ABOUT THE AUTHOR

Ibram X. Kendi is currently an assistant professor of African American History at the University of Florida. An intellectual and social movement Africana studies historian, Kendi studies racist and antiracist ideas and movements. He has published essays in books and academic journals, including The Journal of African American History, Journal of Social History, and The Sixties: A Journal of History, Politics and Culture. Kendi is the author of the award-winning book, The Black Campus Movement: Black Students and the Racial Reconstitution of Higher Education, 1965-1972, which was published in March 2012 as part of Palgrave Macmillan’s Contemporary Black History Series. He is currently finishing Black Apple: A Narrative History of Malcolm X and Black Power in New York, 1954-1974. He is also working on another history of racism—the sequel to Stamped from the Beginning.

Save 20% off price


2016 National Book Award Winner, Young People’s Literature

Now 15% off, click image to save.

jlewis-by-ned-ahrens

March: Book Three


National Book Foundation: Who did you write this book for?

John Lewis: This book is for all of America. It is for all people, but especially young people, to understand the essence of the civil rights movement, to walk through the pages of history to learn about the philosophy and discipline of nonviolence, to be inspired to stand up to speak out and to find a way to get in the way when they see something that is not right, not fair, not just.

Andrew Aydin: March is for everyone who needs a hero. March is for all us struggling to find our power, all of us who are maladjusted to inequality and trying to understand our capacity to make the world around us a better place, And, above all, March is for the young people who need a way out, a way forward, for themselves, for their communities, a way to have lives of great consequence and meaning, lives of service and full of love.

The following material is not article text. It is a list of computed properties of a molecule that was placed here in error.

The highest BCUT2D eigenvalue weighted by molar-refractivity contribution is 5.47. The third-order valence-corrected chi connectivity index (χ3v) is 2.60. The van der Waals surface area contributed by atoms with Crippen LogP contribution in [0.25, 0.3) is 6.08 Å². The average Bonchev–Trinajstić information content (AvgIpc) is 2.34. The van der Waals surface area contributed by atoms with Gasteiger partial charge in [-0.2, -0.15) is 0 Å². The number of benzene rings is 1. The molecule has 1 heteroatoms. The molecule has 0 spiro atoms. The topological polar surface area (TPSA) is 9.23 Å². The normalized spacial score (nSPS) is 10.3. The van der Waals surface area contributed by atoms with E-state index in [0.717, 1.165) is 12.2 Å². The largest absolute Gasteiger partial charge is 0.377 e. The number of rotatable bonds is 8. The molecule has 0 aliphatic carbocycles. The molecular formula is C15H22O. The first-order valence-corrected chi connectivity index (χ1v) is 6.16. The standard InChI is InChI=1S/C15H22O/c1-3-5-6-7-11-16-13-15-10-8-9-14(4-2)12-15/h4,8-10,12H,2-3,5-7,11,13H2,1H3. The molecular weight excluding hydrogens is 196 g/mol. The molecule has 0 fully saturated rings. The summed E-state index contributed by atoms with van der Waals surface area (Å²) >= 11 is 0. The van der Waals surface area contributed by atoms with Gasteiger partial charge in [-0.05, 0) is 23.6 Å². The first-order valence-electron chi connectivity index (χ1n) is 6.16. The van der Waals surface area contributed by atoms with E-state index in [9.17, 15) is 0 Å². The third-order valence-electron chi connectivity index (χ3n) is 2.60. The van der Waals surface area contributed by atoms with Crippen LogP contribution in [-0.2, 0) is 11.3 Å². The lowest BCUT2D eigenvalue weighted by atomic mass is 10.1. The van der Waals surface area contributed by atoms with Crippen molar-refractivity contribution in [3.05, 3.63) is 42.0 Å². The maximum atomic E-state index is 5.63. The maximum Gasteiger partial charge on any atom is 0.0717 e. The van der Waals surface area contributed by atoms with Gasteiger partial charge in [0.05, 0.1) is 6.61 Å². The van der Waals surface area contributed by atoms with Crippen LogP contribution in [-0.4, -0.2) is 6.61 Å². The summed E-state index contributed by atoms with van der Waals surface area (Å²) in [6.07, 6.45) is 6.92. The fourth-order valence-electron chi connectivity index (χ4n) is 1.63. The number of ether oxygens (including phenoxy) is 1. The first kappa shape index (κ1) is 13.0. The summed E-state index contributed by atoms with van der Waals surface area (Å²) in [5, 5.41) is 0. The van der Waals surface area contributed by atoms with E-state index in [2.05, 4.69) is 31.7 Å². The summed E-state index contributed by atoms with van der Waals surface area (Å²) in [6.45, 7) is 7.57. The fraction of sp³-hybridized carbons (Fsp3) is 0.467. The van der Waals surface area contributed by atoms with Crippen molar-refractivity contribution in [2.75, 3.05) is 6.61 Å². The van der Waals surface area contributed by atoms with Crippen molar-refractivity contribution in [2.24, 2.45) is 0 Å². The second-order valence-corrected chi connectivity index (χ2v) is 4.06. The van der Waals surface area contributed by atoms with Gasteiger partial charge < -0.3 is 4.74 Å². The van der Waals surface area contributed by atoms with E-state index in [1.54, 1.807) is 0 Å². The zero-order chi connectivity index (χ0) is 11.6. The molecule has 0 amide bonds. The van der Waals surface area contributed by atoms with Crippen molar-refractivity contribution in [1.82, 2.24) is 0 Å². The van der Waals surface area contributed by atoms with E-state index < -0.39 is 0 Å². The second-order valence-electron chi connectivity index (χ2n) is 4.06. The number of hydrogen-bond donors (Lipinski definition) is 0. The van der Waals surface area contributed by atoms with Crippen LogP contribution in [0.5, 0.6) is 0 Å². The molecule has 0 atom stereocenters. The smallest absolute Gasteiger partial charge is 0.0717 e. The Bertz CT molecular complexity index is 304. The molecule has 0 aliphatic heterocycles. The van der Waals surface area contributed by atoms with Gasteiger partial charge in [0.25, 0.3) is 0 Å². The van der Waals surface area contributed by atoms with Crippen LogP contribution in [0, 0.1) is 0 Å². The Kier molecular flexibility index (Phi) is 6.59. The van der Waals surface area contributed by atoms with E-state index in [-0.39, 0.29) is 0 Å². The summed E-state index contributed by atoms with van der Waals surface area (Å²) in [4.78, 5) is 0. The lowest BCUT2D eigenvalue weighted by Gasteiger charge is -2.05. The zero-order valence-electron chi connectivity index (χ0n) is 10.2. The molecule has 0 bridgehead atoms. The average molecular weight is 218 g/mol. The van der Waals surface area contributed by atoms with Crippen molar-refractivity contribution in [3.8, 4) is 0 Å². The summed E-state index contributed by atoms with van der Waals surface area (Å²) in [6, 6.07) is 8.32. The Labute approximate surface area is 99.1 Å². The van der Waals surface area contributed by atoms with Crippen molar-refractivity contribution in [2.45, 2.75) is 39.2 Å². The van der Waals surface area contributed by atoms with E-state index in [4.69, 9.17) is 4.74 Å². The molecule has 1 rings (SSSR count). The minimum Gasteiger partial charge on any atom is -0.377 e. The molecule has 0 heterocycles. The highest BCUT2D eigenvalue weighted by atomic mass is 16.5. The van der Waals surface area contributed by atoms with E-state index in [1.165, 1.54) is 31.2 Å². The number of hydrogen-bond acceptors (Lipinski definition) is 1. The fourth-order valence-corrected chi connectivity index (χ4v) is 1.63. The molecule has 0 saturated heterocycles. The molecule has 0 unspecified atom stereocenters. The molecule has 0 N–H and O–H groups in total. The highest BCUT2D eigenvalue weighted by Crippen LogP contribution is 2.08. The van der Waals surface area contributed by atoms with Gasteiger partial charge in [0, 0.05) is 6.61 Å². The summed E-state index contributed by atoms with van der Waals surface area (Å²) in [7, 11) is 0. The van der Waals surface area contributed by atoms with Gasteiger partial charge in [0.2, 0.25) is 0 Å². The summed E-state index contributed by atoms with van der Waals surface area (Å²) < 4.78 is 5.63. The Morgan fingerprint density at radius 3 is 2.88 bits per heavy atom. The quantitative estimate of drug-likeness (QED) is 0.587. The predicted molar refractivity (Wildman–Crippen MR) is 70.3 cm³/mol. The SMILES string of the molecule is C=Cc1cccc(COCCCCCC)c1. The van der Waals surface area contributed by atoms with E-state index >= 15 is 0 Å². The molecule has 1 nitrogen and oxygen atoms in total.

Nate Powell: Our work was in the spirit of illuminating those participants whose contributions have been less celebrated, but as the trilogy progressed it clearly told a story of 2016 as much as it did of 1964, and I found myself increasingly focused on future readers. As my two daughters grow into the world, as their perspectives rapidly expand, March is a road map, providing a real sense of continuity and empathy for those who came before—and how best to move forward. In such a toxic time, I hope this continues to be a part of the antidote for which we’re all hungry.


ABOUT THE BOOK

By the fall of 1963, the Civil Rights Movement has penetrated deep into the American consciousness, and as chairman of the Student Nonviolent Coordinating Committee, John Lewis is guiding the tip of the spear. Through relentless direct action, SNCC continues to force the nation to confront its own blatant injustice, but for every step forward, the danger grows more intense: Jim Crow strikes back through legal tricks, intimidation, violence, and death. The only hope for lasting change is to give voice to the millions of Americans silenced by voter suppression: “One Man, One Vote.”